Most Papua New Guineans living in villages, in highland valleys, islands, or other remote places, are disenfranchised, and certainly disengaged, from what goes on in Port Moresby. The same observation could be made about the people who live in the mushrooming settlements in Port Moresby, Lae, Mt Hagen, and other centres. Even if they are notionally urban dwellers, their connection with the complexities of these events is remote.
So we tend to rely on what we hear from the city residents who are more engaged in public life, and especially those who are social media-savvy.
City-dwellers resent O’Neill
What this group thinks about the O’Neill situation is fairly apparent. Ever since he replaced the ailing Michael Somare as Prime Minister in 2011, resentment against O’Neill has been expressed in a range of forums (including social media, to the annoyance of O’Neill and his supporters).
The wave of anger has built over the years since then, and has crested recently with the revelations about O’Neill’s involvement with the Oil Search-UBS loan affair, which many regard as confirming every suspicion they held about the Prime Minister’s character. The A$1.2 billion loan from the Swiss UBS bank, which enabled the PNG government to buy shares in Oil Search Ltd, was, in the words of PNG’s Ombudsman Commission, “highly inappropriate”. It was undertaken in the face of contrary advice from PNG’s then Treasurer, Don Polye, whom O’Neill sacked.
Anti-O’Neill sentiment over the years failed to garner much support from the Members of PNG’s National Parliament. Until very recently, O’Neill’s People’s National Congress (PNC) and its coalition partners dominated the House. Crucially, and mostly driven by the UBS revelations, this has now changed.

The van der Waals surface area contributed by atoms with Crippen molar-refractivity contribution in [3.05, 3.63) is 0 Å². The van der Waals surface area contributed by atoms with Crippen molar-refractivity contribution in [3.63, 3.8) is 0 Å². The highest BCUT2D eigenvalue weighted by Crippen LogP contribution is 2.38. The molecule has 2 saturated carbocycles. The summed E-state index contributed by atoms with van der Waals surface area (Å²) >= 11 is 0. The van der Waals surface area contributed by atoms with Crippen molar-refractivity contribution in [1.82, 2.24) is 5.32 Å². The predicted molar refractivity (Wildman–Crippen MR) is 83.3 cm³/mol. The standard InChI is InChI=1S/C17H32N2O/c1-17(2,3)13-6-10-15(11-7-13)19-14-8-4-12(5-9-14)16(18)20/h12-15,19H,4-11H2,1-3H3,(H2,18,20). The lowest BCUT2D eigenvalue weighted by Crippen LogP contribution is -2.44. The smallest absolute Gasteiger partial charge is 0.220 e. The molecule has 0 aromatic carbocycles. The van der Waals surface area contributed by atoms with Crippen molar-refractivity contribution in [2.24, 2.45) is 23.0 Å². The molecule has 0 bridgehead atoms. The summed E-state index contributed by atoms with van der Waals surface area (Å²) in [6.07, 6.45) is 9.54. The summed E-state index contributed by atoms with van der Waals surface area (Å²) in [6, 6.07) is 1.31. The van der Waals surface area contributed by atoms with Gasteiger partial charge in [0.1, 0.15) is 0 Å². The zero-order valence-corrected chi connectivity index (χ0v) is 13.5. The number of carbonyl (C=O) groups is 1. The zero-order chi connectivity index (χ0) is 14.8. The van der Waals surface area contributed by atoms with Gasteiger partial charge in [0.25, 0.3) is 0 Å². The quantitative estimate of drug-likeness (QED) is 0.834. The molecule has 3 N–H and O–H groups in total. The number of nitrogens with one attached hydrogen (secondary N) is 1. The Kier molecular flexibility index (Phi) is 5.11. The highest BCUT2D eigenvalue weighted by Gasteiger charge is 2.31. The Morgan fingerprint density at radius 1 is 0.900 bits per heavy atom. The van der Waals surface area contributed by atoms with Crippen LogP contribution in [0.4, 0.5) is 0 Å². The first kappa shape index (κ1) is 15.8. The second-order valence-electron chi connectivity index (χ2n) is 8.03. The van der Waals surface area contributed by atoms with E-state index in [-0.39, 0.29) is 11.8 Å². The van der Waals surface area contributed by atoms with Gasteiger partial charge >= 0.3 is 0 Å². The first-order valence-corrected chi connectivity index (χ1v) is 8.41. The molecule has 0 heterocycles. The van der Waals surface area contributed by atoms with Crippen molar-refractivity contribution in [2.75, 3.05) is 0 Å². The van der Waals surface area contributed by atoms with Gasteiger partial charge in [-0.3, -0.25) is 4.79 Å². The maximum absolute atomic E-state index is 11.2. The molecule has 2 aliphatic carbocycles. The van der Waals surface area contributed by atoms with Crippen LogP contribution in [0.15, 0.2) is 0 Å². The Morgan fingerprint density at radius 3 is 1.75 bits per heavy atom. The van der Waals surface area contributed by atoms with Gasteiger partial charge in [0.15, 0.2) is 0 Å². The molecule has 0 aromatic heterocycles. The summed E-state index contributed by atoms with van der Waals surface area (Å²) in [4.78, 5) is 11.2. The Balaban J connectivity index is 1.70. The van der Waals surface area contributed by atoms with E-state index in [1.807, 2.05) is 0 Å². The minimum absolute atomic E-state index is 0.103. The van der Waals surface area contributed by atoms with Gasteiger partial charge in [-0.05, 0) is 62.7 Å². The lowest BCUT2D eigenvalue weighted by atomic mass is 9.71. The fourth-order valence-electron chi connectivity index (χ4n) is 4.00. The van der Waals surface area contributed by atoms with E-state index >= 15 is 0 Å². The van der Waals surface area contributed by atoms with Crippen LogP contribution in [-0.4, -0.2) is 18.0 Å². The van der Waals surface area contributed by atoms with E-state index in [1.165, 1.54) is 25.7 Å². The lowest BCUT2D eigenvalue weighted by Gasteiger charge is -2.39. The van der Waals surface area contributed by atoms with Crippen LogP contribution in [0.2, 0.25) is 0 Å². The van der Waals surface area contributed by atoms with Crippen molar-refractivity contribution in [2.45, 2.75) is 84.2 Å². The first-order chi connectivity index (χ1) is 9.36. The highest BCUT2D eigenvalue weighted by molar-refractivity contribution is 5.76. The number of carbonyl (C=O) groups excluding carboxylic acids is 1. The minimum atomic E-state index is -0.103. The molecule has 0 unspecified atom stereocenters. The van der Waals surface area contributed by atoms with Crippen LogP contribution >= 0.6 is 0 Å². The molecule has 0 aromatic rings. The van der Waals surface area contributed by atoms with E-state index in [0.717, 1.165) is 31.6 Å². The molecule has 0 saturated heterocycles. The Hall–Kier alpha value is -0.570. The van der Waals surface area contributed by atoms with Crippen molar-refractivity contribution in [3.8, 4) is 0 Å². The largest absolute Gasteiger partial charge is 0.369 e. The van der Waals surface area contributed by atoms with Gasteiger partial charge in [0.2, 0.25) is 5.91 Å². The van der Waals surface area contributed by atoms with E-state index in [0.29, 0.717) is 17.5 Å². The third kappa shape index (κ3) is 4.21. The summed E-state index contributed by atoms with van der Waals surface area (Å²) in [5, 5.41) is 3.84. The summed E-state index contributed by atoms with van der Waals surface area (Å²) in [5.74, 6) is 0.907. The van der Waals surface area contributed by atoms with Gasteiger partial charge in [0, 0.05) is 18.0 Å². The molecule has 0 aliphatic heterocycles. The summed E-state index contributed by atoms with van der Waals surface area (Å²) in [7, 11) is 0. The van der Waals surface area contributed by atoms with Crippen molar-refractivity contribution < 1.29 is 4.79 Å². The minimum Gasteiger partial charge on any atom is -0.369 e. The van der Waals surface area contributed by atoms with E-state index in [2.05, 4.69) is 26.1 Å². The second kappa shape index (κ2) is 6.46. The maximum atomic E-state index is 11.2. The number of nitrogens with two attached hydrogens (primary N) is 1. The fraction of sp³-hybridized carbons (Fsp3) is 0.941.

The prime minister is becoming increasingly isolated as more parliamentarians defect from the O’Neill party to join the disparate collection of MPs who are gathering at one of Port Moresby’s luxury hotels. While some social media commentators reckon that his recent “resignation” may be merely a ploy, it is looking like the game might be up for Peter O’Neill – unless through the cunning and political adeptness he is known for, he is still able to turn the tables on his political enemies.
At the time of writing, O’Neill is pursuing action in the PNG Supreme Court over the legality of a “vote of no confidence” in his government.
Leadership isn’t the only crisis facing PNG
There is a crisis in PNG at the moment. Indeed, there are several. The country is suffering from significant health issues, ranging from the reappearance of TB and polio to the inadequacy of its pharmaceutical and medical supplies.
In October, the people of Bougainville may vote to secede from the rest of the country, of which they have been part since 1975.
The billions of kina spent on development has largely been confined to the cities, and most Papua New Guineans have experienced little change in their living standards over the past four decades.
These are the real challenges facing PNG, and the current leadership crisis in Port Moresby might – or, as some fear, might not – produce a meaningful response to them.
The author would like to acknowledge the contribution of Brime Olewale to this story.